Site File

The HKL-2000 program uses a parameter file, a so-called site file or file, which contains unique parameters describing the detector/goniostat system:

  • X-ray detector and goniostat information
  • X and Y coordinates of the direct beam position on the detector
  • Goniostat misalignment
  • Direction of rotation
  • Detector orientation
  • X-ray beam properties
  • Expected suffix for data files arising from this site (e.g. *.img, or *.osc, etc.)
This information is stored in the $HKLDIR directory (usually /usr/local/hklint directory) as a series of subdirectories; one for each detector/goniostat system. In addition, the user may create (by choosing New Site) a default site file for any detector recognized by the HKL-2000 program. This site can be modified later.
For synchrotron data processing, the appropriate site file should be obtained from the synchrotron beam-line staff.
We can help to make the initial file for a home detector/goniostat system.
A description of test data for various detector/goniostat combinations has been described further down. For new licenses, this service is free and is a part of the license activation.
Your use of the HKL-2000 software may be impaired by the lack of a proper site file.
It is important to collect a good data set as the goal here is not to solve a Lysozyme structure, but to find detector and goniostat imperfections. If we start from good test data, we can evaluate the system and generate the parameter file, which in turn will help to process data and solve the structure of unknown proteins.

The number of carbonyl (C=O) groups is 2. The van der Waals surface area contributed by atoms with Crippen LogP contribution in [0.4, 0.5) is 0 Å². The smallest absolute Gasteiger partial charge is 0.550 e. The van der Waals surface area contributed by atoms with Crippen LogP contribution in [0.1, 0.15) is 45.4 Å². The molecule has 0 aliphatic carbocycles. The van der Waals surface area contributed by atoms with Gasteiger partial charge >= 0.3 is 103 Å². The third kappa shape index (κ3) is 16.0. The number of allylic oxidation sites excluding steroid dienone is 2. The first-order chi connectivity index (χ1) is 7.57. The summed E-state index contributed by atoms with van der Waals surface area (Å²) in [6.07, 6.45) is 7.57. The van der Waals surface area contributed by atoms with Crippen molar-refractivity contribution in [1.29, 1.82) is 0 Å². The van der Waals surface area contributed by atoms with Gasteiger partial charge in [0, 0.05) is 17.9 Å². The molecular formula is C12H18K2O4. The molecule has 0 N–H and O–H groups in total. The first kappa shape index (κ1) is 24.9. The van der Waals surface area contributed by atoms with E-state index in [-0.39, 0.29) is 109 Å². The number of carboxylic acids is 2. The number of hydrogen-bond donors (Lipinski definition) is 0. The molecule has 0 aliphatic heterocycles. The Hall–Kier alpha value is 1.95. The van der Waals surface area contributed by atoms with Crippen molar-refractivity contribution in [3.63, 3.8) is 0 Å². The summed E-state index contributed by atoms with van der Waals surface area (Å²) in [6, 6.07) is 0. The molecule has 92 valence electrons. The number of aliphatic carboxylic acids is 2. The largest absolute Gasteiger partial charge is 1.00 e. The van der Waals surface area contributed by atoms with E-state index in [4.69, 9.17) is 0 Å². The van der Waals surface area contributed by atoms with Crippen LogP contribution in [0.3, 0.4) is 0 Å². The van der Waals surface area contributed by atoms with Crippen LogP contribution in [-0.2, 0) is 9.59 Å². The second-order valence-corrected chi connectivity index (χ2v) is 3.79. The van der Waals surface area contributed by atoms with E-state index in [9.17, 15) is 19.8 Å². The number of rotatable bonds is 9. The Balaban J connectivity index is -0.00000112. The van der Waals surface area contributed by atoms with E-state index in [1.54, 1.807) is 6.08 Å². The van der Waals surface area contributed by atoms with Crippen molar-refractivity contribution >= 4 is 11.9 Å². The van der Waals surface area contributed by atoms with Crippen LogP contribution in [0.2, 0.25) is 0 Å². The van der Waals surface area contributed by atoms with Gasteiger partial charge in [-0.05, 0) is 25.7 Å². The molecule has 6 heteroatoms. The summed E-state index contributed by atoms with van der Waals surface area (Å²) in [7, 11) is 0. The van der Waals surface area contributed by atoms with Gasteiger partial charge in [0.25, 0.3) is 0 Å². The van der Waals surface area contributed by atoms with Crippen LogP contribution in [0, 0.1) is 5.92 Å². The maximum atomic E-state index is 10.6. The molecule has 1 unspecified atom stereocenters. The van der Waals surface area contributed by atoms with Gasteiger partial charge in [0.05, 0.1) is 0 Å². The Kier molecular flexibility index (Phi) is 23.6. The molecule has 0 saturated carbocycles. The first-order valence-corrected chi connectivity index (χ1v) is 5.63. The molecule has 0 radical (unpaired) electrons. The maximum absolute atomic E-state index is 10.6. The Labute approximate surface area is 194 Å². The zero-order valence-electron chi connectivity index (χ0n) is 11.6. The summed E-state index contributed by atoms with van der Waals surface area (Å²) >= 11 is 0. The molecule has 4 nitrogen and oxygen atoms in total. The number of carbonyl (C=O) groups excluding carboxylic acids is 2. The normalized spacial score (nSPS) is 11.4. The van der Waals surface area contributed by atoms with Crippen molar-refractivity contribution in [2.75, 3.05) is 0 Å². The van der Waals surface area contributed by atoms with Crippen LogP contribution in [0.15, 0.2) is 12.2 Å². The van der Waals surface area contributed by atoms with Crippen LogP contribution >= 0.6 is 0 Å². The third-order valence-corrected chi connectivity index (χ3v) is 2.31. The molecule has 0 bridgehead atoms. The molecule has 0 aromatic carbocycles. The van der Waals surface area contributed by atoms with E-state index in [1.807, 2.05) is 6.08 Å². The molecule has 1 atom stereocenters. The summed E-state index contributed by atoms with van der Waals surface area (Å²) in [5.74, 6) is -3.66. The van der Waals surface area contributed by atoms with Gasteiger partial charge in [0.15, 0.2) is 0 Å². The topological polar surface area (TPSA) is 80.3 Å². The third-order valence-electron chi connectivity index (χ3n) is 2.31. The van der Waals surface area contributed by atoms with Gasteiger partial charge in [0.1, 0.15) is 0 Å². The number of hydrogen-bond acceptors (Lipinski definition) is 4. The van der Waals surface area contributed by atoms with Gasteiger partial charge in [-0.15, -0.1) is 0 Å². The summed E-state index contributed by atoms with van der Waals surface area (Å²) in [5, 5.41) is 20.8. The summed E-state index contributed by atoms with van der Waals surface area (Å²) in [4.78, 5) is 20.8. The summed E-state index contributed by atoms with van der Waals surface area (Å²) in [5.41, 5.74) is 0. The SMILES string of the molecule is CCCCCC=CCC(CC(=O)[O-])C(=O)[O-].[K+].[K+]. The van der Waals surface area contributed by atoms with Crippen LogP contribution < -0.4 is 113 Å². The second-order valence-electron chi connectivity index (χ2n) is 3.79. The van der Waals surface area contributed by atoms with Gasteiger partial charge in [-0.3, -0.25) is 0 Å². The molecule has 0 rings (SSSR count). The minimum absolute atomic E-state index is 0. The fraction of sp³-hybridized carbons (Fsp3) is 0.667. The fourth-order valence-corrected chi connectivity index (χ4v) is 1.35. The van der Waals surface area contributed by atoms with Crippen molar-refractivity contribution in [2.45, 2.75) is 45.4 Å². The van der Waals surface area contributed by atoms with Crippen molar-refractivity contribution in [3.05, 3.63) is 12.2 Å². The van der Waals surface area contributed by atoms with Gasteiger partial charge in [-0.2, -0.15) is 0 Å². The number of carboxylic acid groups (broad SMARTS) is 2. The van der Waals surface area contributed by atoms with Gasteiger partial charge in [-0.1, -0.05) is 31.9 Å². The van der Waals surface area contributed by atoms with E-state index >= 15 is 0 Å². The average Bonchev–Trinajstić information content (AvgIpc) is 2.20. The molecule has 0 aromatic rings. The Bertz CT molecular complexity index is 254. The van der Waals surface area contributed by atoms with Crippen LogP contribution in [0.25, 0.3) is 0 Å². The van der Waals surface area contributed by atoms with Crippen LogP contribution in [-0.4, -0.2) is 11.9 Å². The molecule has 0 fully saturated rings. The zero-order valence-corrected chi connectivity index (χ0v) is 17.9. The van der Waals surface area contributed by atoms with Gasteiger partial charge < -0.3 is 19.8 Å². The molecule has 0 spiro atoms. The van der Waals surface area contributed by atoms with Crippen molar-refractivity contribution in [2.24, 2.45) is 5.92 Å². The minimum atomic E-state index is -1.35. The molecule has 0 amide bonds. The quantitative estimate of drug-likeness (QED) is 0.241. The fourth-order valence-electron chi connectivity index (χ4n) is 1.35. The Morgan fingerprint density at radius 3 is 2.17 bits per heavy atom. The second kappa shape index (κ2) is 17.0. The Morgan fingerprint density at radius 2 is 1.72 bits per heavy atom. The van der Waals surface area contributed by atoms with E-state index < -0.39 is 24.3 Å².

For comparison, we would like to provide examples of ‘good’ data and ‘bad’ data.
If your images look like those in Fig. 1, congratulations, you may go ahead and collect the whole dataset.
Figure 1

Fig. 1. Well diffracting, single Lysozyme crystal. Well resolved diffraction spots.


Figure 2

Fig. 2.  In this example the crystal does not diffract to high resolution. In this case, goniostat and detector distortion parameters resulting from the calibration may be sub-optimal.


Figure 3

Fig. 3.  The diffraction spots are not singular, possibly due to a poorly frozen crystal, see also Fig. 4.
It is also worthwhile to open a ZOOM window and look carefully at the individual diffraction spots. For example, careful inspection of Fig. 3 shows an imperfect shape of diffraction spots. This will affect the determination of ‘the error positional’ parameter for this particular detector.
Figure 4

Fig. 4. The zoom window shows the enlarged, elongated spots.


Figure 5

Fig. 5. This is an example of a very weak reflection. There is not much difference between the background and the diffraction spot. Weak diffraction often indicates a poor intensity of an incoming beam usually due to a misalignment of mirrors. 


Figure 6

Fig. 6a. Multiple crystals in the beam.


Finally the very worst:

Figure 6b

Fig. 6b Multiple crystals in the beam. 

HKL suite of programs can process these data just fine, however, the accuracy of the parameters in the file will be affected by sub-optimal calibration data.